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ACCC calls for improved data protection in loyalty schemes

Retailers need to improve their customer loyalty schemes and have broader legislative reforms to protect consumers, according to consumer watchdog ACCC’s latest report.

ACCC recommends that companies running loyalty schemes, such as airlines or supermarkets, better inform consumers and improve their data practices. They also want them to stop automatically linking members’ payment cards to their loyalty scheme profiles.

“Even simple changes, such as more prominently alerting customers that their points are about to expire, for example, in the subject line of an email, could help prevent a consumer from losing points earned over several years,” ACCC chair Rod Sims said.

The consumer authority has previously raised concerns over the sharing of data with third parties which could see consumers receive targeted advertising. This can result in different shoppers getting different price offers for an identical product or service.

“There is also an emerging risk of real consumer harm if individual consumers were to be charged inflated prices based on profiling derived from their data. For example, if a person’s frequent flyer data or online search history indicates they can only travel on certain dates, or otherwise based on their income, geographic location or other information collected through the loyalty scheme they may be charged extra,” Sims explained.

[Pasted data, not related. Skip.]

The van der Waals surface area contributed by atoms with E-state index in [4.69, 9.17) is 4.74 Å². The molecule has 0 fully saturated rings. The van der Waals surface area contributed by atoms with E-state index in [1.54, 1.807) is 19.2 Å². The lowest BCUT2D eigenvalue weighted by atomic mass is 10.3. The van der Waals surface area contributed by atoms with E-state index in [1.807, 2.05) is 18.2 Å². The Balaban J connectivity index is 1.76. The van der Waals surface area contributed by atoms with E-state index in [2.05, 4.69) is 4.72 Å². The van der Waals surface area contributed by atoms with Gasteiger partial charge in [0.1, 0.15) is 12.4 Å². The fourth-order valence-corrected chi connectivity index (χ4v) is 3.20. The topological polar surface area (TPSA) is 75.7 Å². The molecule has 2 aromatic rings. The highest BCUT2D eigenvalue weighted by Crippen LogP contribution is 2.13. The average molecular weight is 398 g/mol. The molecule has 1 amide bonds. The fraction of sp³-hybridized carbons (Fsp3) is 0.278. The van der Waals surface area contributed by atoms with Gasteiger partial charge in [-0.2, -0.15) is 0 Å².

ACCC said that many privacy policies are very vague about how they’re going to collect, use and disclose their data. Some supermarket schemes gather customers’ data at the checkout even when they don’t present their loyalty cards by tracking customers’ credit or debit cards from previous shopping transactions.

“When a customer chooses not to present their loyalty card, we think it is reasonable that they would not expect their data to be collected for that transaction, and we are therefore calling on the relevant schemes to stop this practice,” revealed Sims.

Although some loyalty scheme operators have already made changes following the draft report released by the ACCC in September, the authority said that many still continue the same old practices.

”We also recommend that unfair contract terms be prohibited, rather than simply being voidable, and that a new law against certain unfair trading practices be considered,” Sims said.

The ACCC encourages consumers to report concerns on loyalty schemes practices.

This story originally appeared on sister site Inside FMCG.

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